Anne Wayman is a writing coach, ghostwriter and blogger who has been writing longer than she now cares to admit. AboutFreelanceWriting is where she blogs about writing. She blogs about 12 Step recovery at PowerfullyRecovered.com, about money at DollarsandDebt.com and life at WhenGrandmotherSpeaks.com

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  1. Thanks so much for the opportunity to do an article for you Jennifer... I really liked the one you wrote for me - 7 Ways to Blog Like a God (and Create a Cult Following!) - http://www.aboutfreelancewriting.com/2011/09/7-ways-to-blog-like-a-god-and-create-a-cult-following/

  2. Anne,

    The pleasure is mine! I greatly appreciate your time and your words of wisdom. I'm sure that writers will benefit from what has been shared.


  3. It's wonderful to meet Anne! Thanks, Jennifer, for the intro. This is timely; I am working on a price for a client as we speak. Also need to implement a better marketing plan, so I appreciate this advice.

    Have a great week!

  4. Good luck, Karen. Thanks for weighing in here.

  5. Thank you for sharing this information with us. Should I happen to get inquiries about writing grant proposals or any other type of writing, I will refer to this entry.

  6. Food for thought. Now the idea for me is to do more than just chew on it!

  7. Remarkable post Anne. Five fundamental points that every writer should follow.
    Thanks for sharing Jen.

  8. quiet spirit,

    Good to hear from you. Here's hoping you'll get many grant writing opps coming your way.

    Be well.

  9. Thanks for adding to the mix "Anonymous".

  10. Andrea,
    Good stuff-right? I appreciate your input. Thanks!

  11. It seems that a number of publications offer the choice to send either a query or the complete article. Do you recommend one or the other?

  12. Good question, Rebecca. I think there are advantages and disadvantages to both. But, I think your question is for Anne, so I'll hand the "mike" to her. :-)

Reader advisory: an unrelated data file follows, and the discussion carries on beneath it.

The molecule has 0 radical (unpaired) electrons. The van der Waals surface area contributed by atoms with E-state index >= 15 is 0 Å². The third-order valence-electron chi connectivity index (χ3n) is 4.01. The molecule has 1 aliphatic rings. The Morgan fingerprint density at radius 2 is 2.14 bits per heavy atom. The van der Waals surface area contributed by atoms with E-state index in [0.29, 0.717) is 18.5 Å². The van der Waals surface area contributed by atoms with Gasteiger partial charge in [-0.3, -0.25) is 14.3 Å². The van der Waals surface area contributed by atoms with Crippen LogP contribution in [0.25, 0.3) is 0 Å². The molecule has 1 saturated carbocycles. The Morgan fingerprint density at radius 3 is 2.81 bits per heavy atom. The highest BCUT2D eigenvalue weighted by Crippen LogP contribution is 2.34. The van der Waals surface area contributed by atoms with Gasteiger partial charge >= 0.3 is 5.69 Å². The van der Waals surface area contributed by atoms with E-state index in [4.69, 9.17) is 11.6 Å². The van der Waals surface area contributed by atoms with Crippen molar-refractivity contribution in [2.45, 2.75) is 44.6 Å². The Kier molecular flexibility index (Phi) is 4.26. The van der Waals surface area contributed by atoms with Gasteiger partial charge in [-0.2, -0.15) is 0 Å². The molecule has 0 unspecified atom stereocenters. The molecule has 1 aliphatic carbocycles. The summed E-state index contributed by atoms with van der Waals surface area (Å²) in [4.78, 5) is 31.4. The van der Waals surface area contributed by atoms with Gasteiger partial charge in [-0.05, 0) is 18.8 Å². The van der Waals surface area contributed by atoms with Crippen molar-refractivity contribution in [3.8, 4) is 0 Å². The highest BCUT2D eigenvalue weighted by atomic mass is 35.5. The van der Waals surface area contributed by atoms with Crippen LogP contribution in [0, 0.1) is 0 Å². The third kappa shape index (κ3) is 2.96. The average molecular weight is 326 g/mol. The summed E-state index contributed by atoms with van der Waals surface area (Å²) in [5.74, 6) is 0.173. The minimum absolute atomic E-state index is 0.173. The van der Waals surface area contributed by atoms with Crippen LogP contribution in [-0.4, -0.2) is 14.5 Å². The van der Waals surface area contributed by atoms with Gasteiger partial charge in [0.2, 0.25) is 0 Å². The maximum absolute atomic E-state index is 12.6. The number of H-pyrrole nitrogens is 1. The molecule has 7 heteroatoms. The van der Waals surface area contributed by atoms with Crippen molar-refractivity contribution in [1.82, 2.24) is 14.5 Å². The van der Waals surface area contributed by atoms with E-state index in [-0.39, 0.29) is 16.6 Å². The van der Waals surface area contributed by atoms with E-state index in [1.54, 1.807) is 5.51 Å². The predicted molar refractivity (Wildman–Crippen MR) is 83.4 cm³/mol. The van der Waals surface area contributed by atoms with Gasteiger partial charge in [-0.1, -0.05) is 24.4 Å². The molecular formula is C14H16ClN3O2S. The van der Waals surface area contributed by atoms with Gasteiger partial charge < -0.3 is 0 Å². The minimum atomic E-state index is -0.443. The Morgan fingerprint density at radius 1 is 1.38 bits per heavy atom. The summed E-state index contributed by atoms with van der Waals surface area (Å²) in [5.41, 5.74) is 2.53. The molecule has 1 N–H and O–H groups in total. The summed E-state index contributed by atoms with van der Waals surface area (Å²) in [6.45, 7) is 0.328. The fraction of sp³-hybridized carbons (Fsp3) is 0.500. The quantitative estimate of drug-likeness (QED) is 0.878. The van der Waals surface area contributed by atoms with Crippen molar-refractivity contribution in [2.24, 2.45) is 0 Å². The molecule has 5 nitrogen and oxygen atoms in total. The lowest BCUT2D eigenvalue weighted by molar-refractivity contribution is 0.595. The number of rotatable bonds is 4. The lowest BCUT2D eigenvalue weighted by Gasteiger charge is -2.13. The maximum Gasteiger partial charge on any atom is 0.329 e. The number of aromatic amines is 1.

13. Anne, it's great to see you here, and thanks for those tips. I really need to dust off my freelance writing plan and work it. Thanks so much for these.

  14. Great input for this wannabe writer. Just need to find a way to set the time factor as a priority, get a little out there, and then look at the other stuff. Time to research where to connect is also a key factor for us newbies.

  15. We appreciate your thoughts here, Marcie.

  16. Reflections,

    Nice to get your feedback on this--long
    time. :-) Sounds like you've got a game plan in mind. All you need now is the execution. Good luck!

  17. Wow! Look at all these comments. Thank you all. Let me answer some questions.

    Rebbeca - if you're a new writer I'd suggest sending the complete article - it's called 'on spec' because there's no guarantee they'll buy it. If you're already published, even a little bit, queries are great.

    Reflections - making time for writing is a must IF you want it, but you know that.

    I'll come back to see if there are more questions, and until then nice to meet such a nice group of readers.

  18. Just found this blog. Great articles and great tips for writers!

  19. Nice article, thanks for the information.

  20. Hi, Emma...Welcome! Good to have you here. Thanks for your comment. Hope you'll join us in the future. :-)

  21. rental mobil,

    Glad you liked! Greatly appreciate your visit and input.

  22. Anne,

    Great, useful tips, especially the one about the written agreement. It can be tempting to agree to a "hand-shake" deal, but the written deal is the smarter and safer bet each and every time.

    Thank you for your guidance!